In fact, no book of the New Testament begins with a tale that involves Augustus and a journey to Bethlehem. Such a story does exist, however. It appears in chapter 2 (not chapter 1) of Luke, and it is absurd. Here is how the story's opening verses are imparted in the King James Version:

And it came to pass in those days, that there went out a decree from
Caesar Augustus, that all the world should be taxed.
(And this taxing was first made when Cyrenius was governor of Syria.)
And all went to be taxed, every one into his own city.
And Joseph also went up from Galilee, out of the city of Nazareth, into
Judaea, unto the city of David, which is called Bethlehem; (because he was
of the house and lineage of David:)
To be taxed with Mary his espoused wife, being great with child.

The claims that are set forth in those verses are fictitious. The person who invented them wasn't familiar with Roman administrative practices, and (worse) he didn't notice that his tale contained a fatal anachronism: When Jesus was born, at some time in the closing years of the 1st century BC, Galilee hadn't yet been absorbed into the Roman empire. Even if Augustus had actually issued a decree requiring the counting or registering of all the men in his empire, the decree wouldn't have affected Galilee -- and wouldn't have compelled any Galilean to go anywhere -- because Galilee was an independent territory. Scholars have exposed and explained this anachronism, along with other fatal defects in the tale of Joseph and Mary's trip to Bethlehem [note 11], and they have explained why the link between Jesus and Bethlehem was invented: It made Jesus fit a prophecy (in the Hebrew Bible's Book of Micah) which stated that Bethlehem would produce a man destined to be "ruler in Israel."

There is more to this matter, because Luke isn't the only gospel which says that Jesus was born in Bethlehem. The same claim appears in Matthew too. Matthew doesn't have a birth-of-Jesus scene, but Matthew does offer this:

Now when Jesus was born in Bethlehem of Judaea in the days of Herod the
king, behold, there came wise men from the east to Jerusalem.

Matthew thus contravenes Luke -- for if Jesus had been born "in the days of Herod the king," then Jesus couldn't have been born when (as Luke proclaims) a Roman governor was carrying out a "taxing" or census in Judaea. The first Roman census in Judaea was conducted in AD 6, when the Romans made Judaea a province of their empire, and King Herod was long gone by then; he had died in 5 or 4 BC. In short: Matthew and Luke share a claim about where Jesus was born, but Matthew and Luke attach that claim to contradictory assertions about when Jesus was born.

McGraw-Hill has concealed all of this because McGraw-Hill is striving to promote the fancy that the New Testament is a body of historical reports rather than a body of religious claims.

The same fancy is promoted repeatedly in later parts of "The Beginnings of Christianity," and it sometimes is linked with bald miracle-mongering:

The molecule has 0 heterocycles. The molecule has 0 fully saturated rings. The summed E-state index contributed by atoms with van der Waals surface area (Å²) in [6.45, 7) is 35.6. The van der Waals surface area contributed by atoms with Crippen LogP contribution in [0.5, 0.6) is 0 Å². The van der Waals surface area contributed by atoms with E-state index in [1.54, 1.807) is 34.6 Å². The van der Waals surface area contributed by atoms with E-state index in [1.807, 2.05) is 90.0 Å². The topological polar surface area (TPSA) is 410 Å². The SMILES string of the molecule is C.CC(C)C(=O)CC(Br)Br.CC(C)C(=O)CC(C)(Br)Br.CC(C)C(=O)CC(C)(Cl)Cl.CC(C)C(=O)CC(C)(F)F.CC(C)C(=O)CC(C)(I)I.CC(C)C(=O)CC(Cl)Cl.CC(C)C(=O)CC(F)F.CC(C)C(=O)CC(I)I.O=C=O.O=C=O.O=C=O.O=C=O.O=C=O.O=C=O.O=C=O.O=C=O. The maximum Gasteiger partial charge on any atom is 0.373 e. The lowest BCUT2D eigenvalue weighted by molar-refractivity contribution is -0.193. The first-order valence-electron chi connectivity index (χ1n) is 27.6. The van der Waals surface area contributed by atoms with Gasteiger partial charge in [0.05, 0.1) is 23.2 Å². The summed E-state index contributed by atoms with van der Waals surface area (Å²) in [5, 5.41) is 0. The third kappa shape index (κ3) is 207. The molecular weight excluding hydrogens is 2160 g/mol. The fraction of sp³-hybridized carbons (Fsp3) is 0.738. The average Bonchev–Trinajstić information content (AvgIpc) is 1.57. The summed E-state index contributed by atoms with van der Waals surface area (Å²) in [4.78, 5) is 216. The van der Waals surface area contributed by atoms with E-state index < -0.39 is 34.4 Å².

From the age of 30, the Bible [sic] says Jesus spent much of his time teaching crowds of people. Many came to hear him because he healed sick people and performed many other miracles. . . . The New Testament says that while he taught, Jesus also cured many sick people -- both Jews and non-Jews. As a result of these miracles, the number of Jesus' followers grew. [note 12]

To reinforce the deception that the New Testament is a work of history, McGraw-Hill displays a short excerpt from Luke and calls Luke a "PRIMARY SOURCE." This is fraudulent for two reasons. First: The term primary source comes from the lexicon of historiography, and it denotes an item that historians regard as an original, first-hand account of real events; to describe a body of fictional stories as a "primary source" is absurd, even if the stories are original. Second: Luke isn't a "primary" anything. It is a secondary compilation, and it says so: Its opening verses declare it to be a retelling of stories that have been "delivered" by earlier narrators.

Dumping the Gospels

The religious preaching in "The Beginnings of Christianity" continues until Jesus must meet his fate -- and then, suddenly, the New Testament ceases to be history! When the time comes for Jesus to be captured and destroyed, McGraw-Hill drops the New Testament like a hot rock, scorns all of the canonical gospels, and proffers a short version of the Jesus-gets-nabbed story that is politically correct nowadays -- the sanitized story that sometimes is called "Ain't Nobody in Here but Us Romans." I quote McGraw-Hill's version in full:

Rome Takes Action

Jesus' growing fame troubled many people. Some were afraid that he wanted to rule over a new kingdom. These beliefs added to Roman rulers' fears that a revolt was about to break out in Judea.

Around the time of the Jewish Passover festival, soldiers arrested Jesus one night in a garden. After questioning him, a Roman governor sentenced Jesus to die by crucifixion (kru suh FIK shun). The word crucifixion means "putting to death by hanging from a cross." Roman leaders often used crucifixion to punish slaves, rebels, and others thought to be enemies of the empire. [page 411]

There you have it, folks: Some nameless people felt troubled because Jesus was becoming famous, so some soldiers came from nowhere and seized him, and then a Roman decided to hang him.